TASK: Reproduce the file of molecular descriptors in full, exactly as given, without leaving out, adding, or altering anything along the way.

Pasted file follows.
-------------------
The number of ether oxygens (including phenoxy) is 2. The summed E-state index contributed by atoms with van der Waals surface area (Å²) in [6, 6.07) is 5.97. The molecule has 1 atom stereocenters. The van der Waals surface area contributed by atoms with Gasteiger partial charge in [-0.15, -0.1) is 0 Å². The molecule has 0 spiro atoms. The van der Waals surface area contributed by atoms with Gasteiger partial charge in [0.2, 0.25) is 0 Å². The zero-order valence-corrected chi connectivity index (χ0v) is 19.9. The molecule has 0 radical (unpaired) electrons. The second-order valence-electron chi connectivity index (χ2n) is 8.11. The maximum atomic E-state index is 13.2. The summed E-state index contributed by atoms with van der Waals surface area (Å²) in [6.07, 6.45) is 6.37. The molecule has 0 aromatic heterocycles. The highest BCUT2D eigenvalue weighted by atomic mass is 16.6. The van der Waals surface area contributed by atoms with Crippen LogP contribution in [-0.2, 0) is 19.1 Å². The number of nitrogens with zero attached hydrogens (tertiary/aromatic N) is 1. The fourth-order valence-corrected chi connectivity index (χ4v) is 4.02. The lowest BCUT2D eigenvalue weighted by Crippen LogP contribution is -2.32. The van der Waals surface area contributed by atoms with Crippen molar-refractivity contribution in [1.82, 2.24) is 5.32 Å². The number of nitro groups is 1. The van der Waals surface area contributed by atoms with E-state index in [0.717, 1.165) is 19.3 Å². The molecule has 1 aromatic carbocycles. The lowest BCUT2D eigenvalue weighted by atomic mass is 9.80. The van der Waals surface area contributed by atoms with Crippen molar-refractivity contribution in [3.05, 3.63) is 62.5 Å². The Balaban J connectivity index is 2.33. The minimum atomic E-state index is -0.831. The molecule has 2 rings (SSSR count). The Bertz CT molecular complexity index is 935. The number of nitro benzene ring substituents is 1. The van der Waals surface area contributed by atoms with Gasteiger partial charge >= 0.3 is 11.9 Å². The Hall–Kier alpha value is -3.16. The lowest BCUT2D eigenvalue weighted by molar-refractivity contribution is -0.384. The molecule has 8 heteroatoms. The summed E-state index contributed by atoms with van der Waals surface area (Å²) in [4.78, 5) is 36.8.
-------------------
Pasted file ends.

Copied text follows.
The number of ether oxygens (including phenoxy) is 2. The summed E-state index contributed by atoms with van der Waals surface area (Å²) in [6, 6.07) is 5.97. The molecule has 1 atom stereocenters. The van der Waals surface area contributed by atoms with Gasteiger partial charge in [-0.15, -0.1) is 0 Å². The molecule has 0 spiro atoms. The van der Waals surface area contributed by atoms with Gasteiger partial charge in [0.2, 0.25) is 0 Å². The zero-order valence-corrected chi connectivity index (χ0v) is 19.9. The molecule has 0 radical (unpaired) electrons. The second-order valence-electron chi connectivity index (χ2n) is 8.11. The maximum atomic E-state index is 13.2. The summed E-state index contributed by atoms with van der Waals surface area (Å²) in [6.07, 6.45) is 6.37. The molecule has 0 aromatic heterocycles. The highest BCUT2D eigenvalue weighted by atomic mass is 16.6. The van der Waals surface area contributed by atoms with Crippen LogP contribution in [-0.2, 0) is 19.1 Å². The number of nitrogens with zero attached hydrogens (tertiary/aromatic N) is 1. The fourth-order valence-corrected chi connectivity index (χ4v) is 4.02. The lowest BCUT2D eigenvalue weighted by Crippen LogP contribution is -2.32. The van der Waals surface area contributed by atoms with Crippen molar-refractivity contribution in [1.82, 2.24) is 5.32 Å². The number of nitro groups is 1. The van der Waals surface area contributed by atoms with E-state index in [0.717, 1.165) is 19.3 Å². The molecule has 1 aromatic carbocycles. The lowest BCUT2D eigenvalue weighted by atomic mass is 9.80. The van der Waals surface area contributed by atoms with Crippen molar-refractivity contribution in [3.05, 3.63) is 62.5 Å². The Balaban J connectivity index is 2.33. The minimum atomic E-state index is -0.831. The molecule has 2 rings (SSSR count). The Bertz CT molecular complexity index is 935. The number of nitro benzene ring substituents is 1. The van der Waals surface area contributed by atoms with Gasteiger partial charge >= 0.3 is 11.9 Å². The Hall–Kier alpha value is -3.16. The lowest BCUT2D eigenvalue weighted by molar-refractivity contribution is -0.384. The molecule has 8 heteroatoms. The summed E-state index contributed by atoms with van der Waals surface area (Å²) in [4.78, 5) is 36.8.